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16 June 2021
Vol. 23. No. 24
Evidently from pronouncements during his UK jaunt, trade is all-important to Prime Minister Scott Morrison— just not when it comes to China. In that case, everything can be sacrificed. Hypocrisy, you say? Not if you are in the Prime Minister’s mindset, which elevates Australia even beyond its role as Anglo-American “deputy sheriff” in the region, to a handmaiden to usher in global changes which assuredly put us on the path to war and chaos.
The free trade deal signed with the UK was promoted in a submission by British banking giant HSBC to the 2017 Joint Standing Committee on Foreign Affairs, Defence and Trade. It spelled out the importance of a free trade deal with Australia, one of the UK’s top three priority deals due to our geographic location: “One significant opportunity that Australia can offer the UK is the potential for British investors to invest in Australia as a way of capturing growth in Asia.”
During a 2018 trip to Australia, UK Minister for Trade and Export Promotion and former HSBC director Baroness Rona Fairhead reiterated Britain’s long-held plan to dominate Asian financial flows. The UK is taking advantage of a “deep shared heritage ... for the UK to launch into a region which stands to deliver nearly two thirds of global growth to 2030”, stated the UK Department for International Trade’s website at the time. (“HSBC minister pushes Trojan Horse trade agreement”, AAS, 10 Oct. 2018.)
The post-colonial incarnation of the British Empire was an “informal financial empire”, taking the form of a vast network of private and central banks, controlled regulators, rigged financial markets and tax havens, centred in the City of London and Wall Street. That system is undergoing yet another transformation using environmental concerns to justify a take-over of economic policy-making across the globe, dubbed financial “regime change”. At the end of the G7 Cornwall Summit, a four-page “G7 2030 Nature Compact” was signed, to further wind back the industrial era. To head off real development, the participants put up an “alternative” to China’s Belt and Road Initiative (p. 14).
The UK’s “Global Britain” program exploits the networks of the British Commonwealth and Five Eyes spying alliance (USA, UK, Canada, Australia and New Zealand) to establish British access to Asia through arrangements such as the Comprehensive and Progressive Agreement for TransPacific Partnership. The CPTPP was originally set up as part of the Anglo-American “Pivot to Asia”—to surround China militarily and economically—and as such excludes China. But condemning China does not mean missing out on financial benefits, for Britain at least.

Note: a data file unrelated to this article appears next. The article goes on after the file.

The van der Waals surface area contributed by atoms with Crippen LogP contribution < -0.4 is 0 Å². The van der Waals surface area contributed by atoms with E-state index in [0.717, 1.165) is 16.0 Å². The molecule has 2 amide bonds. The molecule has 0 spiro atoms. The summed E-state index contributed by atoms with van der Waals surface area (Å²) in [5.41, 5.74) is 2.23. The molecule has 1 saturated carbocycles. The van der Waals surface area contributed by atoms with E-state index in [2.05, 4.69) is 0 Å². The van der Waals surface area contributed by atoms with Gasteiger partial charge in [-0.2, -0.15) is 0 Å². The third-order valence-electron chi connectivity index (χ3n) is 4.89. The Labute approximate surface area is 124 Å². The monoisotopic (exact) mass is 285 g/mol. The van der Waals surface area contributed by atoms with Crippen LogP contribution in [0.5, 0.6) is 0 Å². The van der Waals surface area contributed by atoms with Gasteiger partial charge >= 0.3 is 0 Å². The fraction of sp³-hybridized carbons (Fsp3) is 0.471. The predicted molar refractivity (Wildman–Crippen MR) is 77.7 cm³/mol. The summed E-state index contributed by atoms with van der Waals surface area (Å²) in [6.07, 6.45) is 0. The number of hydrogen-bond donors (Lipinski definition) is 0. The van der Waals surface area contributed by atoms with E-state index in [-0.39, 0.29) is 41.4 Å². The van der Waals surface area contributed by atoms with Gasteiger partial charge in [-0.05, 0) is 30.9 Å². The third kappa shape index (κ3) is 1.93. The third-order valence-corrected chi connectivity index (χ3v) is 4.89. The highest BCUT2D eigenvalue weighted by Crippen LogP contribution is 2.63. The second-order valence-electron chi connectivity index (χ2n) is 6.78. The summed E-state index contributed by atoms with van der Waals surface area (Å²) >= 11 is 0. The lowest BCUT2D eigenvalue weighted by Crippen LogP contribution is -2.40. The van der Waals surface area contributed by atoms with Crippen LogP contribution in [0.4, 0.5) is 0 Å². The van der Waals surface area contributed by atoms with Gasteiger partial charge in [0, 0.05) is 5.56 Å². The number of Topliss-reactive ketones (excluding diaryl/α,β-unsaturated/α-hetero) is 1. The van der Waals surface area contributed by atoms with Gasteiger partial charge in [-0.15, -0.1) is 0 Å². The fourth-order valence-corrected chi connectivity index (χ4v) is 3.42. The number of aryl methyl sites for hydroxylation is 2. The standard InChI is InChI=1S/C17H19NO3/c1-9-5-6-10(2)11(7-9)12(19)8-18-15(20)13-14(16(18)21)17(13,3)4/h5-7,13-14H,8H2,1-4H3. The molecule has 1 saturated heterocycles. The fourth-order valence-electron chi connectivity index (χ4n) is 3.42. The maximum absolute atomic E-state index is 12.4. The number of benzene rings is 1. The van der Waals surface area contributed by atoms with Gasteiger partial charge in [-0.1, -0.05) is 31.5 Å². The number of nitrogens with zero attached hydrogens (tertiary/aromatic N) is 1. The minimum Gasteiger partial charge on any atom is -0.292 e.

This is the same Five Eyes that has hijacked Australia’s foreign policy, wiping out Australian-Chinese diplomacy— while constantly attacking New Zealand for preserving its diplomacy. It is also dictating economic policy, which was heralded by Treasurer Josh Frydenberg after a 6 June 2020 Five Eyes dialogue. As Anglo-American intelligence agencies have done in the past, they are intervening to disrupt plans for global collaboration to address the myriad crises the world is facing. (“Don’t leave Australia’s economic future up to spies!”, AAS, 24 June 2020.)
While the G7, which includes the authors of recent preemptive wars and unilateral regime change operations, threw around jargon about “inclusivity” and the “rulesbased order”, a Chinese embassy spokesman in London calmly pointed out: “There is only one system and one order in the world, that is, the international system with the United Nations at the core and the international order based on international law, not the so-called system and order advocated by a handful of countries.”
In keeping with this notion, a beautiful and optimistic vision for the world is unfolding in the form of alliances for public and postal banking, springing up like mushrooms across the globe. Our intervention to save Australia Post is a critical addition to this movement, and transforming it into a Postal Bank would be a massive victory!